The Delhi High Court held that a diploma or degree is considered complete not on the date of the final examinations but on the date of the result declaration.

The Court dismissed a Writ Petition filed by a Candidate who was disqualified for the post of Assistant Electric Fitter (AEF) by the Delhi Subordinate Services Selection Board (DSSSB) due to pending final diploma examinations.

The Court noted that, unless expressly stated otherwise, candidates should consider educational qualifications and minimum experience requirements as essential when applying for a particular position.

A diploma/ degree is said to have been completed on the date of declaration of results and shall not relate back to the concluding date of examinations”, the Bench of Justice Chandra Dhari Singh observed.

Advocate Parvinder Chauhan appeared for the Petitioner and Advocate Laavanya Kaushik appeared for the Respondent.

The Petitioner approached the High Court by way of a writ petition under Article 226 challenging the rejection of his candidature for the position of AEF by the DSSSB. The Petitioner, having pursued a diploma in Electrical Engineering, faced rejection based on an alleged overlap between the practical training period and the final semester exams. Despite securing a score above the cut-off, he was excluded from the selection list, prompting him to seek redress through representations and grievance mechanisms.

The Court framed the first issue “Whether this Court can issue writ of certiorari quashing the rejection notice dated 25th August 2020?

The Court, guided by Article 226 of the Constitution, noted that interference in orders of statutory authorities is only justified in the case of a significant violation of the individual’s rights. The Bench observed, “a mere irregularity which does not substantially affect the cause of the petitioner shall not be a ground for the Court to intervene with the order passed by the concerned authority”.

Furthermore, the Court outlined two key principles for issuing a writ of certiorari: it does not function as an appellate authority, intervening only for apparent errors of law, and it considers circumstances equitably. “Simply put, certiorari is issued for correcting errors of jurisdiction exercised by inferior Courts, for Courts violating principles of natural justice and acting illegally and, the Court issuing such a writ shall act in supervision and not in appeal”, the Bench added.

The Bench noted the timing of when a diploma is deemed completed, specifying that it is considered successful upon the declaration of a pass result, not retroactively from the date of final examinations. Emphasizing that essential experience should be calculated from the date of the diploma result's declaration, especially for vacancies based on educational qualifications, the Court noted that a diploma is completed on the date of the pass result.

A diploma is said to have been successfully completed when the candidates result is declared as passed and not just after doing his part of the process by appearing in the final examinations. It must be noted that mere appearance in the examinations does not guarantee the candidate that he will pass, there exists uncertainty as the result may or may not be in favor of the candidate”, the Bench observed.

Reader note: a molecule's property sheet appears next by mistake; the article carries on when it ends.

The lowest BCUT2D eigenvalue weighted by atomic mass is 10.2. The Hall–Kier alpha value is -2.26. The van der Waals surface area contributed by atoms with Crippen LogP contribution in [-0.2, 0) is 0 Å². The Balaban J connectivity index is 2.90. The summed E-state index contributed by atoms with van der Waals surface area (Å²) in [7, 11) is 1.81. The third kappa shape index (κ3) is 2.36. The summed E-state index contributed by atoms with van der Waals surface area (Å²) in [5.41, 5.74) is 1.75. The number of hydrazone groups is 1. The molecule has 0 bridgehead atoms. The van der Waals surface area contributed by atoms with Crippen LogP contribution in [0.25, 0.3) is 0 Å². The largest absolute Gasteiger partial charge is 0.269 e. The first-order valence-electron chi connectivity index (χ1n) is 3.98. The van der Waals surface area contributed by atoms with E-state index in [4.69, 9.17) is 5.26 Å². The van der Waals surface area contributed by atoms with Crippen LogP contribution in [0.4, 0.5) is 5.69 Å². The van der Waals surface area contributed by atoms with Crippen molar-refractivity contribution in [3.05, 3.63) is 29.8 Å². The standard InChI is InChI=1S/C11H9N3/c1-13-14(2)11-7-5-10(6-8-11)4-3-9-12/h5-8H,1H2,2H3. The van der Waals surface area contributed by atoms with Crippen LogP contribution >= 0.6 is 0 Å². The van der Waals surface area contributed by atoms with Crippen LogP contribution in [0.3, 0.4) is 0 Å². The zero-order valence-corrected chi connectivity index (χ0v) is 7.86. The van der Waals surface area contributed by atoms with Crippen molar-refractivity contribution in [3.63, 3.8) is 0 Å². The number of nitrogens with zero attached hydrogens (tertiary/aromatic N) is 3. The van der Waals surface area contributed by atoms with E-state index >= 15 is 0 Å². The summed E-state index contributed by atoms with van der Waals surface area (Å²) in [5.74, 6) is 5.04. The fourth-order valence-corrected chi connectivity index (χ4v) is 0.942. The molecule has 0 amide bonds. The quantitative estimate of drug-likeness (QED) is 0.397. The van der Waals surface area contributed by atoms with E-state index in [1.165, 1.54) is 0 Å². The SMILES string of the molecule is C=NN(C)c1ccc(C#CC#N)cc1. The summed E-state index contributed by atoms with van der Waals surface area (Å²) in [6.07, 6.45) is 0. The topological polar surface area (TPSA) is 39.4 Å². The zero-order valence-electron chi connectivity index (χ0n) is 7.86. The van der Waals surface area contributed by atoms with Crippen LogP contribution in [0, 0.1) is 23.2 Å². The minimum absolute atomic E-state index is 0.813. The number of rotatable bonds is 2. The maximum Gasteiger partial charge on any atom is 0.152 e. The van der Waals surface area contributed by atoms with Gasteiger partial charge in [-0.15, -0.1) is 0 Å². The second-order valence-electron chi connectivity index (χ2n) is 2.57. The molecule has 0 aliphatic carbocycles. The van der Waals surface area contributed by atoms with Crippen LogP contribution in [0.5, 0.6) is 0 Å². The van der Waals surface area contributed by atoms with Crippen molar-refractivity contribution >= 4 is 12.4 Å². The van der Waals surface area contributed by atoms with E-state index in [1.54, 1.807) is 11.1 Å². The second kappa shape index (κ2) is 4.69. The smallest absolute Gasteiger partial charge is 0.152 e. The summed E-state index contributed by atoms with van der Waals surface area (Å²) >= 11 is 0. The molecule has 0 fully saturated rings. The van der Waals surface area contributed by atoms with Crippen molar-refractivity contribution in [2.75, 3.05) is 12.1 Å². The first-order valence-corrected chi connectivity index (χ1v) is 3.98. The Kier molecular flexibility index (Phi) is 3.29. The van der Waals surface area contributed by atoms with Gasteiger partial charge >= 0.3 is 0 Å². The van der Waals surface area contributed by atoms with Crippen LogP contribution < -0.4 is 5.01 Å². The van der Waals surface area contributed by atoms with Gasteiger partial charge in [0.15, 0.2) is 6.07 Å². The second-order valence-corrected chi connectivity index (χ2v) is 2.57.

Consequently, the Bench found no significant grounds to intervene in the petitioner's challenge to the Rejection Notice, stating the absence of apparent errors in the order. The Bench noted, “a finding of fact, howsoever erroneous, recorded by a Court or a Tribunal cannot be challenged in proceedings for certiorari on the ground that the material evidence adduced before the Court, or the tribunal was insufficient or inadequate to sustain the impugned finding”.

The Court framed the second issue: “Whether a writ in the nature of mandamus can be issued by this Court directing the respondents to declare the petitioner as successful and further direct the respondent no. 1 to appoint the petitioner to the post of Assistant Electric Fitter (Post Code - 16/12) with respondent no. 1 against a post reserved for the SC Category?

The Court reiterated the law on the issuance of a writ of mandamus, emphasizing that it is granted when a person establishes a legal right that has been infringed due to a legal duty not fulfilled. The Bench observed that appointment to a post cannot be claimed as a matter of right, and the recruiting authority must ensure a transparent and fair selection process.

Mandamus literally means a command. A writ of mandamus is issued in favour of a person who establishes a legal right in himself. A writ of mandamus is issued against a person who has a legal duty to perform but has failed and/or neglected to do so. Such a legal duty emanates from either in discharge of a public duty or by operation of law”, the Cout observed.

Furthermore, the Court noted that the petitioner, having no vested right, cannot assert a legal or fundamental right merely based on an admit card and higher marks. The Court held that the rejection of the petitioner's candidature was in compliance with the Advertisement's instructions and that there was no infringement of a legal right.

The Court noted, “an advertisement inviting applications for appointment to a particular post does not create any legal or fundamental right in favor of an applicant which can be enforced by way of a writ jurisdiction. It is prudent to note to this effect that unless malafide on part of the recruiting authority can be established an applicant cannot assert any violation of a legal or fundamental right”.

Therefore, the Court declined to grant a writ of mandamus to direct reconsideration of the petitioner's candidature.

Accordingly, the Court dismissed the Petition.

Cause Title: Manish Kumar v Delhi Transco Limited And Anr. (2023:DHC:9242)

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